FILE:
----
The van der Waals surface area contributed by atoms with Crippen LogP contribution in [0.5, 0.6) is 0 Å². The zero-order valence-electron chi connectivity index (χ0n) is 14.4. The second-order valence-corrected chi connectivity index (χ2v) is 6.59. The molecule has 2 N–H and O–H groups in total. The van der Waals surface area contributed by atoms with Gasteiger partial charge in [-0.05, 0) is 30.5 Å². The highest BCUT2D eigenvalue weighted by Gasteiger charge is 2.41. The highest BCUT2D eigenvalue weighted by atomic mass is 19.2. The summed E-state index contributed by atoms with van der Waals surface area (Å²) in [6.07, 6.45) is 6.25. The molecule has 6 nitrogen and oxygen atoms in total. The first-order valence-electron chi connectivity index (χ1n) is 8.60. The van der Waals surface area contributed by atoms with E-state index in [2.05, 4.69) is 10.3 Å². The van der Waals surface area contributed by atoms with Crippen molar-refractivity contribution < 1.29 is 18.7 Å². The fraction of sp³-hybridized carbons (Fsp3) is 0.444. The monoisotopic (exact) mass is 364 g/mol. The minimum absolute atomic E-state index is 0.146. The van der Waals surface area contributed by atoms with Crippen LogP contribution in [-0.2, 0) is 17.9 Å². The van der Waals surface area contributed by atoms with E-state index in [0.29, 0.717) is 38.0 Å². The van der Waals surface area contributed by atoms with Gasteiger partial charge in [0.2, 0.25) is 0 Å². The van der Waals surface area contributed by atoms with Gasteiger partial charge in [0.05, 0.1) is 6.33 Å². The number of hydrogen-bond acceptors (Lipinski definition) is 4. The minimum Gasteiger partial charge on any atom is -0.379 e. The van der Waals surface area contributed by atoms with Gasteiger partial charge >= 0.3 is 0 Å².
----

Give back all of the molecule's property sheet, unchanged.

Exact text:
The van der Waals surface area contributed by atoms with Crippen LogP contribution in [0.5, 0.6) is 0 Å². The zero-order valence-electron chi connectivity index (χ0n) is 14.4. The second-order valence-corrected chi connectivity index (χ2v) is 6.59. The molecule has 2 N–H and O–H groups in total. The van der Waals surface area contributed by atoms with Gasteiger partial charge in [-0.05, 0) is 30.5 Å². The highest BCUT2D eigenvalue weighted by Gasteiger charge is 2.41. The highest BCUT2D eigenvalue weighted by atomic mass is 19.2. The summed E-state index contributed by atoms with van der Waals surface area (Å²) in [6.07, 6.45) is 6.25. The molecule has 6 nitrogen and oxygen atoms in total. The first-order valence-electron chi connectivity index (χ1n) is 8.60. The van der Waals surface area contributed by atoms with E-state index in [2.05, 4.69) is 10.3 Å². The van der Waals surface area contributed by atoms with Crippen molar-refractivity contribution < 1.29 is 18.7 Å². The fraction of sp³-hybridized carbons (Fsp3) is 0.444. The monoisotopic (exact) mass is 364 g/mol. The minimum absolute atomic E-state index is 0.146. The van der Waals surface area contributed by atoms with Crippen LogP contribution in [-0.2, 0) is 17.9 Å². The van der Waals surface area contributed by atoms with E-state index in [0.29, 0.717) is 38.0 Å². The van der Waals surface area contributed by atoms with Gasteiger partial charge in [0.2, 0.25) is 0 Å². The van der Waals surface area contributed by atoms with Gasteiger partial charge in [0.05, 0.1) is 6.33 Å². The number of hydrogen-bond acceptors (Lipinski definition) is 4. The minimum Gasteiger partial charge on any atom is -0.379 e. The van der Waals surface area contributed by atoms with Gasteiger partial charge >= 0.3 is 0 Å².